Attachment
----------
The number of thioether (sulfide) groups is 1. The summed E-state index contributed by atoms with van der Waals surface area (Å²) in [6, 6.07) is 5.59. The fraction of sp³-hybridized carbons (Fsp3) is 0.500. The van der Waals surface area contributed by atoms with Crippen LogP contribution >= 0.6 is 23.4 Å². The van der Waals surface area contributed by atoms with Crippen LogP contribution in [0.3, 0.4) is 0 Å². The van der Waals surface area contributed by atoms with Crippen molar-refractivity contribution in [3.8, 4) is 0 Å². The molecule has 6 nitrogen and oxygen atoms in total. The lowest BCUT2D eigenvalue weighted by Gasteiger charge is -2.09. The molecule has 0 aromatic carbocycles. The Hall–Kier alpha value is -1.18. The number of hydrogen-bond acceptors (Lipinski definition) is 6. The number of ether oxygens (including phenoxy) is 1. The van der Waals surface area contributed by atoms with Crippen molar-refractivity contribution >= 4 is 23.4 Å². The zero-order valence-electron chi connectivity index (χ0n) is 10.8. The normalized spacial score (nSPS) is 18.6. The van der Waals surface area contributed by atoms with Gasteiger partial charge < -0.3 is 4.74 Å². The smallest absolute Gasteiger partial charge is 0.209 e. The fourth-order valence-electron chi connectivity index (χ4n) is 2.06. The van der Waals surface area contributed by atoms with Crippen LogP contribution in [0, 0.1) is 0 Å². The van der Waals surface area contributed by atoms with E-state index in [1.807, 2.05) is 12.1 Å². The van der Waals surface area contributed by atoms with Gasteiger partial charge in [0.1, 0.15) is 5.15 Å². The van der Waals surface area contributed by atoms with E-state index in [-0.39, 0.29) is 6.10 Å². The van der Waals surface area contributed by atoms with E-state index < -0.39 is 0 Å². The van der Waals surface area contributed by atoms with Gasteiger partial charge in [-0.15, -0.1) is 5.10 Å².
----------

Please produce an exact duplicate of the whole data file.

The number of thioether (sulfide) groups is 1. The summed E-state index contributed by atoms with van der Waals surface area (Å²) in [6, 6.07) is 5.59. The fraction of sp³-hybridized carbons (Fsp3) is 0.500. The van der Waals surface area contributed by atoms with Crippen LogP contribution >= 0.6 is 23.4 Å². The van der Waals surface area contributed by atoms with Crippen LogP contribution in [0.3, 0.4) is 0 Å². The van der Waals surface area contributed by atoms with Crippen molar-refractivity contribution in [3.8, 4) is 0 Å². The molecule has 6 nitrogen and oxygen atoms in total. The lowest BCUT2D eigenvalue weighted by Gasteiger charge is -2.09. The molecule has 0 aromatic carbocycles. The Hall–Kier alpha value is -1.18. The number of hydrogen-bond acceptors (Lipinski definition) is 6. The number of ether oxygens (including phenoxy) is 1. The van der Waals surface area contributed by atoms with Crippen molar-refractivity contribution >= 4 is 23.4 Å². The zero-order valence-electron chi connectivity index (χ0n) is 10.8. The normalized spacial score (nSPS) is 18.6. The van der Waals surface area contributed by atoms with Gasteiger partial charge < -0.3 is 4.74 Å². The smallest absolute Gasteiger partial charge is 0.209 e. The fourth-order valence-electron chi connectivity index (χ4n) is 2.06. The van der Waals surface area contributed by atoms with Crippen LogP contribution in [0, 0.1) is 0 Å². The van der Waals surface area contributed by atoms with E-state index in [1.807, 2.05) is 12.1 Å². The van der Waals surface area contributed by atoms with Gasteiger partial charge in [0.1, 0.15) is 5.15 Å². The van der Waals surface area contributed by atoms with E-state index in [-0.39, 0.29) is 6.10 Å². The van der Waals surface area contributed by atoms with E-state index < -0.39 is 0 Å². The van der Waals surface area contributed by atoms with Gasteiger partial charge in [-0.15, -0.1) is 5.10 Å².